By Kento Sahara
TOKYO (Reuters) - "At that moment, I understood what it means to feel like I'd rather die," wrote a young Japanese woman, recalling the trauma she suffered as a pre-teen, over having sex with a man to earn funds to repay what she thought was a debt.
The testimonial was part of an exhibit, including photos and artwork, in the Japanese capital that sheds light on an underground industry known as "enjo kosai", or compensated dating, where men pay girls for dates that often lead to sex.
Japanese men's fascination with high-school girls fuels demand for such services, and exhibit organizer Yumeno Nito said many people have the wrong idea about the girls themselves.
The mere use of the word "compensated" implies the girls seek fun and money, rather than being victims of sexual trafficking, said Nito, who heads a non-profit organization, Colabo, that provides support to such young women.
"There is a notion the girls are guilty because they willingly sold their bodies," she said, adding that the phrase "compensated dating" was unique to Japan.
The age of consent for women is 13 years in Japan, although there can be exceptions.
It is the girls' youthfulness, poverty and naivety that make them vulnerable to abuse, Nito said.
"I started so I could escape mundane daily life," wrote another young woman, who lied about her age to get a job accompanying older men on walks, or "JK osanpo", as it is known. The job soon escalated into touching and kissing, wrote the woman, who later went to work at a brothel for higher pay.
"If there are people who are thinking of entering the business, I would want them to stop immediately," she added.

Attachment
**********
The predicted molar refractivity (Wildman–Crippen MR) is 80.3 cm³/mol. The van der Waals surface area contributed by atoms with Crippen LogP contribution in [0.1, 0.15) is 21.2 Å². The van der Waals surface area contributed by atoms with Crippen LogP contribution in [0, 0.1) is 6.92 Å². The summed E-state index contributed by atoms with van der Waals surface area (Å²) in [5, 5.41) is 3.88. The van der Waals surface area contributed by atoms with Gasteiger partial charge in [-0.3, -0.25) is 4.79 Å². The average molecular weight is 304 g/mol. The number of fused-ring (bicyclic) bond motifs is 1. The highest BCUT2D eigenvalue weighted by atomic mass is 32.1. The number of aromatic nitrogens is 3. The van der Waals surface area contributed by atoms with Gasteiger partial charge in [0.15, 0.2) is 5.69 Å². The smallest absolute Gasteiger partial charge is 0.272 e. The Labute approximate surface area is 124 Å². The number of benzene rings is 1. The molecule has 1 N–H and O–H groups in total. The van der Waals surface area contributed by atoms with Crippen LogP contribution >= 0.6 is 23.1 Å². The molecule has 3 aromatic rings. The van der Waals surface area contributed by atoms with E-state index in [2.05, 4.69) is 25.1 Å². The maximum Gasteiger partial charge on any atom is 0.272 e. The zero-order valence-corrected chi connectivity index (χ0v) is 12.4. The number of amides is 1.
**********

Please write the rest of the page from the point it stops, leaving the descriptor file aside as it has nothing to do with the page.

The U.S. State Department cited "enjo kosai" as a worrying trend in its 2016 report on human trafficking, based on research in which it collaborated with Colabo.
"Sophisticated and organized prostitution networks target vulnerable Japanese women and girls in public areas such as subways, popular youth hangouts, schools, and online; some of these women and girls become trafficking victims," it said.
The United Nations, in a separate report, highlighted the problem, the full scope of which it said was hard to grasp because of legal ambiguities.
Although firm data is hard to come by, the phenomenon also worries Japanese police.
Educators and others "need to be fully aware of the harm and danger of 'JK business' and guide and advise youth so they do not become involved", Tokyo's Metropolitan Police Department said this year in a report,
In 2014, responding to criticism that it was lax in protecting minors from sexual exploitation, Japan revised the law to ban possession of child pornography, partly in an effort to clean up its image ahead of the 2020 Tokyo Olympics.
Still, critics say the ban is limited to depictions of real children. Graphic images in manga and anime are largely exempt.
"I feel the situation is improving," Nito said, referring to growing awareness of the problem. "But the crimes are still not being reined in."
(Additional writing by Linda Sieg; Editing by Clarence Fernandez)